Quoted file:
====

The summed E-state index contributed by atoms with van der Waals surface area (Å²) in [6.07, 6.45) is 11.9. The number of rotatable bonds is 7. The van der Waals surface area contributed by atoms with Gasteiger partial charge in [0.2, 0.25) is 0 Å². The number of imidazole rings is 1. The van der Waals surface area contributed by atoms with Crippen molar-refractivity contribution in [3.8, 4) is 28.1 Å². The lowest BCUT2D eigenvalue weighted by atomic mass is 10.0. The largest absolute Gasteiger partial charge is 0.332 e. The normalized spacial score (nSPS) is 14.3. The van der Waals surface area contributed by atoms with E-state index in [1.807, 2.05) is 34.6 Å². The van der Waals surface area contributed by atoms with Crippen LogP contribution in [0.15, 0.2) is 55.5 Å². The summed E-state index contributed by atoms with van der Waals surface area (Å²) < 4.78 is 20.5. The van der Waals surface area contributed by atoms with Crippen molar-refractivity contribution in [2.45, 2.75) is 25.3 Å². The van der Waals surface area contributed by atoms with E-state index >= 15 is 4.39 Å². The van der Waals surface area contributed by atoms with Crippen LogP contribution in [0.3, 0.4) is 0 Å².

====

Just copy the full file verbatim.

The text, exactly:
The summed E-state index contributed by atoms with van der Waals surface area (Å²) in [6.07, 6.45) is 11.9. The number of rotatable bonds is 7. The van der Waals surface area contributed by atoms with Gasteiger partial charge in [0.2, 0.25) is 0 Å². The number of imidazole rings is 1. The van der Waals surface area contributed by atoms with Crippen molar-refractivity contribution in [3.8, 4) is 28.1 Å². The lowest BCUT2D eigenvalue weighted by atomic mass is 10.0. The largest absolute Gasteiger partial charge is 0.332 e. The normalized spacial score (nSPS) is 14.3. The van der Waals surface area contributed by atoms with E-state index in [1.807, 2.05) is 34.6 Å². The van der Waals surface area contributed by atoms with Crippen LogP contribution in [0.15, 0.2) is 55.5 Å². The summed E-state index contributed by atoms with van der Waals surface area (Å²) < 4.78 is 20.5. The van der Waals surface area contributed by atoms with Crippen molar-refractivity contribution in [2.45, 2.75) is 25.3 Å². The van der Waals surface area contributed by atoms with E-state index >= 15 is 4.39 Å². The van der Waals surface area contributed by atoms with Crippen LogP contribution in [0.3, 0.4) is 0 Å².